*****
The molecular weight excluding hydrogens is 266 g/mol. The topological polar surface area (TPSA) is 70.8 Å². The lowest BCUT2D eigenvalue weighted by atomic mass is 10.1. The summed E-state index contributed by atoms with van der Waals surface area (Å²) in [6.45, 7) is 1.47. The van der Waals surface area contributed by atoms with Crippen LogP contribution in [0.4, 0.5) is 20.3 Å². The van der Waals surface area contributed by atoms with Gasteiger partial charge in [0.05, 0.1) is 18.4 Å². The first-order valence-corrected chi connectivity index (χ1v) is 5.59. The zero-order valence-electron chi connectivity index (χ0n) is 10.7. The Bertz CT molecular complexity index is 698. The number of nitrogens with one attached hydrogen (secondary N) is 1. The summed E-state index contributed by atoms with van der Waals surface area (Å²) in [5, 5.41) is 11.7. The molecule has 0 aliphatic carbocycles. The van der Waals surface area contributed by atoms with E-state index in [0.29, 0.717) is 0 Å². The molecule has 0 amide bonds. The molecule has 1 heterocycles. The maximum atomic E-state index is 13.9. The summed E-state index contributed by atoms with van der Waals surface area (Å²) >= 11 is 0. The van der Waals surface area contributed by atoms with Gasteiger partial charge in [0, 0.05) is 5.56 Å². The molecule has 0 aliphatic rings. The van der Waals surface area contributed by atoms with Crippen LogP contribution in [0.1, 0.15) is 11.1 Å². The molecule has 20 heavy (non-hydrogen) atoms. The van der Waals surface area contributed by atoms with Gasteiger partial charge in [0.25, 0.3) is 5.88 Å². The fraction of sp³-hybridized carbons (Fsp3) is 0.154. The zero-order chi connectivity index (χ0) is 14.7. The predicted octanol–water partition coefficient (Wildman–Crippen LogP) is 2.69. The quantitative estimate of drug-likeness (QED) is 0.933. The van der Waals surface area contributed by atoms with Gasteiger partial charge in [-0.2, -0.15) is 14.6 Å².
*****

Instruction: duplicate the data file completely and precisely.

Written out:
The molecular weight excluding hydrogens is 266 g/mol. The topological polar surface area (TPSA) is 70.8 Å². The lowest BCUT2D eigenvalue weighted by atomic mass is 10.1. The summed E-state index contributed by atoms with van der Waals surface area (Å²) in [6.45, 7) is 1.47. The van der Waals surface area contributed by atoms with Crippen LogP contribution in [0.4, 0.5) is 20.3 Å². The van der Waals surface area contributed by atoms with Gasteiger partial charge in [0.05, 0.1) is 18.4 Å². The first-order valence-corrected chi connectivity index (χ1v) is 5.59. The zero-order valence-electron chi connectivity index (χ0n) is 10.7. The Bertz CT molecular complexity index is 698. The number of nitrogens with one attached hydrogen (secondary N) is 1. The summed E-state index contributed by atoms with van der Waals surface area (Å²) in [5, 5.41) is 11.7. The molecule has 0 aliphatic carbocycles. The van der Waals surface area contributed by atoms with E-state index in [0.29, 0.717) is 0 Å². The molecule has 0 amide bonds. The molecule has 1 heterocycles. The maximum atomic E-state index is 13.9. The summed E-state index contributed by atoms with van der Waals surface area (Å²) >= 11 is 0. The van der Waals surface area contributed by atoms with Gasteiger partial charge in [0, 0.05) is 5.56 Å². The molecule has 0 aliphatic rings. The van der Waals surface area contributed by atoms with Crippen LogP contribution in [0.1, 0.15) is 11.1 Å². The molecule has 20 heavy (non-hydrogen) atoms. The van der Waals surface area contributed by atoms with Gasteiger partial charge in [0.25, 0.3) is 5.88 Å². The fraction of sp³-hybridized carbons (Fsp3) is 0.154. The zero-order chi connectivity index (χ0) is 14.7. The predicted octanol–water partition coefficient (Wildman–Crippen LogP) is 2.69. The quantitative estimate of drug-likeness (QED) is 0.933. The van der Waals surface area contributed by atoms with Gasteiger partial charge in [-0.2, -0.15) is 14.6 Å².